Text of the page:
NavList:
A Community Devoted to the Preservation and Practice of Celestial Navigation and Other Methods of Traditional Wayfinding
From: Tony Oz
Date: 2021 Nov 16, 09:15 0800
Hello!
To refresh my longforgotten ability to use logarithm tables I recreated the fourplace one I used at school  by W.M.Bradis. (beware of typos in the scanned edition! my recreation is more reliable :D )
Then I tried to solve the division step of some allHaversine azimuth calculation  which involved the divident == 0,2410 and the divisor == 0,3271.
0,2410 = 2,410·10^{1}; 0,3271 = 3,271·10^{1}
These "minus one" powers of ten mean that the logarithms of both numbers will have the "bar one" prefixes further denoted as "/1".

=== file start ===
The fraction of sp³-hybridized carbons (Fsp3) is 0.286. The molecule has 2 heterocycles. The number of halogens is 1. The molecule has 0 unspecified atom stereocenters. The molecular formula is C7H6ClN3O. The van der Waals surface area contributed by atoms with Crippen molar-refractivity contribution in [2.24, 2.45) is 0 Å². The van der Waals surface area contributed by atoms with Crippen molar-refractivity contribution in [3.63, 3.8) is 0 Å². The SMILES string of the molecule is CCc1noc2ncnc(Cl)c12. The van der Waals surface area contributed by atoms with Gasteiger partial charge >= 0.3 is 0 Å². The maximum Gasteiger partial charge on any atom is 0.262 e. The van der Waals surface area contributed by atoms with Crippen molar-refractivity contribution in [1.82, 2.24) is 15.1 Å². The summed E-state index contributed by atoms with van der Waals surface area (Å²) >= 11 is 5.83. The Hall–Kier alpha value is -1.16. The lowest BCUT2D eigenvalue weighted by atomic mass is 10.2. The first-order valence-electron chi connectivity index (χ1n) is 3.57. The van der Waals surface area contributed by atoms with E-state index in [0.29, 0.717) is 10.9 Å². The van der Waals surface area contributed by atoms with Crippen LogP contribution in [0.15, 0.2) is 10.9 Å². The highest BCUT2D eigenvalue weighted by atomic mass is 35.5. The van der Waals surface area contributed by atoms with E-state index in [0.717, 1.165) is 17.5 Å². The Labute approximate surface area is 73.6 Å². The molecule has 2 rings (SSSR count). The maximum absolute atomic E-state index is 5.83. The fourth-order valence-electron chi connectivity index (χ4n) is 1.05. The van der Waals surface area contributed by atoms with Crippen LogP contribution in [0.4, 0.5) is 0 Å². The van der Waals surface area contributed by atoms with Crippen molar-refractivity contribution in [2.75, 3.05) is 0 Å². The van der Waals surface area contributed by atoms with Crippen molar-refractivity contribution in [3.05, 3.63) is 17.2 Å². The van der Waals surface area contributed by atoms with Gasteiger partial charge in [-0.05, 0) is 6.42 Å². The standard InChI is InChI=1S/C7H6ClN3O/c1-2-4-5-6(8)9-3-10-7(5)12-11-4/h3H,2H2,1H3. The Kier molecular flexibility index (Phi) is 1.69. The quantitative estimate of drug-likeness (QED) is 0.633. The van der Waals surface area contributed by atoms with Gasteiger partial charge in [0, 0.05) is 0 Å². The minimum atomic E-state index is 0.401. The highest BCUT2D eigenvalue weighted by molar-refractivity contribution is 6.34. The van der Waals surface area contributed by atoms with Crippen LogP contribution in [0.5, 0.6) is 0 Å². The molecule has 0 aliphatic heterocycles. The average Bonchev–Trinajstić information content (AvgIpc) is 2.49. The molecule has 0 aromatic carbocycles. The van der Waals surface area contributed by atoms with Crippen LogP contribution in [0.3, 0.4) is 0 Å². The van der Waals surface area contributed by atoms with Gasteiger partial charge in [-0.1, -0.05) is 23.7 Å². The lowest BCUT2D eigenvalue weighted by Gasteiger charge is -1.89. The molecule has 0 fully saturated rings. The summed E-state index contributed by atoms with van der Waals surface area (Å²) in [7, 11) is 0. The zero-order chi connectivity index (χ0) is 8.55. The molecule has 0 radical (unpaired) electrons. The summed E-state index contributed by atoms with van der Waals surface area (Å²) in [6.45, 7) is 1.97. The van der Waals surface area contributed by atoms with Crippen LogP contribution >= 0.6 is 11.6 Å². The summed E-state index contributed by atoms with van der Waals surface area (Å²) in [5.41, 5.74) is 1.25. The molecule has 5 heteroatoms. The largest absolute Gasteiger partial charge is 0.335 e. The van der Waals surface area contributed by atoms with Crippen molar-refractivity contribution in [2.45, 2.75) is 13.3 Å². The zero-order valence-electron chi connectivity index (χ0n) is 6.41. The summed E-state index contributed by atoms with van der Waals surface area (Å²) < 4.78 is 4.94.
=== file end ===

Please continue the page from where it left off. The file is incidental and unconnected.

log(0,2410) = /1,3820; log(0,3271) = /1,5146
Now the subtraction step:
/1,3820

/1,5146
______
/1,8674
The resulting "bar one" prefix is born when I borrow from the minuend's characterisic digit  the "minus one", making it "minus two", then subtrahend's "bar one" changes its' sign and becomes "plus one": 2 + 1= 1, thus the "bar one" in the result.
Note that the fractional part is exactly the mantissa of the result, ready to be reverselookedup in the table  for exponentiation.
Now exponentiating the resulting mantissa (the 0,8674) I get 7,369. The "bar one" characteristic means that the result actually is 7,369·10^{1}, or 0,7369.
This is how I did calculations until electronic calculators and computers made me lazy and stupid...
I wonder how the "10+" logarithms would work in this example?
Warm regards,
Tony
60°N 30°E